Going beyond physical desire, Torchwood‘s second series tackles the big questions of our human identity. What makes us who we are? And if we feel human, does that make us so?
This may be one of the most compelling episodes of the entire series. The arc focusing on the life of the dead Owen Harper comes to a close in this episode and it’s heartbreaking and beautiful all at the same time. Burn Gorman was able to inject humanity into a somewhat unlikable character and turn him into a sympathetic hero. Read More Retro Recap: Torchwood, Episode 2.08, “A Day in the Death”
After last week’s shocker, you would think the viewers would be watching our favorite characters deal with the death of one of their own. However, one of the indisputable laws of the Torchwood universe is that no one stays dead for long. The theme of immortality runs strong through the show, given that Jack is resurrected at least once per episode it seems and we’ve seen one other team member brought back from the dead. Though as we’ll see in the latest episode, resurrection has its costs. Read More Retro Recap: Torchwood, Episode 2.07, “Dead Man Walking”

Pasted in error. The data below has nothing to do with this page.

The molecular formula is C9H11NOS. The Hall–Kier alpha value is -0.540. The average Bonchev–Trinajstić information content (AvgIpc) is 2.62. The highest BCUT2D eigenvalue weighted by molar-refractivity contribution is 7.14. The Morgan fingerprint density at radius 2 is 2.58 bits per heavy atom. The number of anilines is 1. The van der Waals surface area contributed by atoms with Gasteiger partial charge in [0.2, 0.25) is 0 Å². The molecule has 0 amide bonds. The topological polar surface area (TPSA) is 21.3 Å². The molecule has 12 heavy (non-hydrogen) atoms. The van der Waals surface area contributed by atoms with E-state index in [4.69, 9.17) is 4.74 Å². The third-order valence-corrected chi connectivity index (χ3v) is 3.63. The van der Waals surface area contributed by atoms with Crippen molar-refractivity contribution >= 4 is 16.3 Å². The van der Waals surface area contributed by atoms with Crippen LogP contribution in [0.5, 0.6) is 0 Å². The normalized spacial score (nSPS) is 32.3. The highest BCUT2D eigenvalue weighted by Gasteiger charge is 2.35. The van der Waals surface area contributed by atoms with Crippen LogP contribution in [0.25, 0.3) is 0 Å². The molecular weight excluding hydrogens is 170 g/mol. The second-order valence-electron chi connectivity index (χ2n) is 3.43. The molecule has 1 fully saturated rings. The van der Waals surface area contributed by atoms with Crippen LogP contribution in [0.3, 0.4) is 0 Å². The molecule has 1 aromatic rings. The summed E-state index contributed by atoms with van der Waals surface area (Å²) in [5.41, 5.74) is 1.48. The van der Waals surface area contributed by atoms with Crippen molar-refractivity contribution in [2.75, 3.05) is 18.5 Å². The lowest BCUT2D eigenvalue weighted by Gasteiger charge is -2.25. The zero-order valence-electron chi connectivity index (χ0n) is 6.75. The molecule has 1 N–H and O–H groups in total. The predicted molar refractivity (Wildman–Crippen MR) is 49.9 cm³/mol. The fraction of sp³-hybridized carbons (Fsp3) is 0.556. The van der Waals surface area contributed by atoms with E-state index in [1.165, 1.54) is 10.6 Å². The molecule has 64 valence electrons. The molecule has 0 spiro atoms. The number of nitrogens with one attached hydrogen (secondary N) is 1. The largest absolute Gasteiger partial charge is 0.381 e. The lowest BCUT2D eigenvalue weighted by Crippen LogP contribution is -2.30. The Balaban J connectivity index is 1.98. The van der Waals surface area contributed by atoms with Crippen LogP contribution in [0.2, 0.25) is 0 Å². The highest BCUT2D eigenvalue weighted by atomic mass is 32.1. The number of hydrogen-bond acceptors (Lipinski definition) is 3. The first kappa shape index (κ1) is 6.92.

Torchwood understands that our desire for sex, for connection, is wrapped up in our sense of mortality.
The third episode of the series dumps us right into the middle of action as Gwen seems to be settling into the team. We also get some Gwen/Jack bonding time and a peek at a more emotional side of Owen.
Immortality is a quality of gods and monsters. Zeus, Odin, and the monotheistic God are all immortal, but so are vampires, zombies, and the devil (Voldemort did try his damnedest, though). It is then unsurprising that a tension between moral and immoral immortality would appear in works that feature the possibility of living forever. Read More Morality and Immortality in the Who-niverse